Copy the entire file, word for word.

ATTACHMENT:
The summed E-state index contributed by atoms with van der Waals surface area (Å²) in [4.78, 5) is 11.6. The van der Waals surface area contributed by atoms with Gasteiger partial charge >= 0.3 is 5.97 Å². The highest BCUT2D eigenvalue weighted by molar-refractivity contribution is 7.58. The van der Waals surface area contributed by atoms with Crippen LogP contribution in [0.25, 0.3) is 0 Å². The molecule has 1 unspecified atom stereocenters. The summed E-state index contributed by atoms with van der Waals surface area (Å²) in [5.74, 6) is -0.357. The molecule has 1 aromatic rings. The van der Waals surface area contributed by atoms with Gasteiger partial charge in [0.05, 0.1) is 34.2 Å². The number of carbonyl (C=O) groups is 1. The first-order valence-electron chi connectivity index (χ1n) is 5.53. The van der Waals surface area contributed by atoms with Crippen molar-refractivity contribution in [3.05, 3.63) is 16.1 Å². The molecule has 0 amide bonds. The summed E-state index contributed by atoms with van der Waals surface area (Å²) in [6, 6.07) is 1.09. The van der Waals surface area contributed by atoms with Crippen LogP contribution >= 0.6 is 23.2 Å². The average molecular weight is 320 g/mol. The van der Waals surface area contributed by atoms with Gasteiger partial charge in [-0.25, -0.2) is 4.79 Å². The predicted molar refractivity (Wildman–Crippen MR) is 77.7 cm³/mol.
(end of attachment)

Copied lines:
The summed E-state index contributed by atoms with van der Waals surface area (Å²) in [4.78, 5) is 11.6. The van der Waals surface area contributed by atoms with Gasteiger partial charge >= 0.3 is 5.97 Å². The highest BCUT2D eigenvalue weighted by molar-refractivity contribution is 7.58. The van der Waals surface area contributed by atoms with Crippen LogP contribution in [0.25, 0.3) is 0 Å². The molecule has 1 unspecified atom stereocenters. The summed E-state index contributed by atoms with van der Waals surface area (Å²) in [5.74, 6) is -0.357. The molecule has 1 aromatic rings. The van der Waals surface area contributed by atoms with Gasteiger partial charge in [0.05, 0.1) is 34.2 Å². The number of carbonyl (C=O) groups is 1. The first-order valence-electron chi connectivity index (χ1n) is 5.53. The van der Waals surface area contributed by atoms with Crippen molar-refractivity contribution in [3.05, 3.63) is 16.1 Å². The molecule has 0 amide bonds. The summed E-state index contributed by atoms with van der Waals surface area (Å²) in [6, 6.07) is 1.09. The van der Waals surface area contributed by atoms with Crippen LogP contribution >= 0.6 is 23.2 Å². The average molecular weight is 320 g/mol. The van der Waals surface area contributed by atoms with Gasteiger partial charge in [-0.25, -0.2) is 4.79 Å². The predicted molar refractivity (Wildman–Crippen MR) is 77.7 cm³/mol.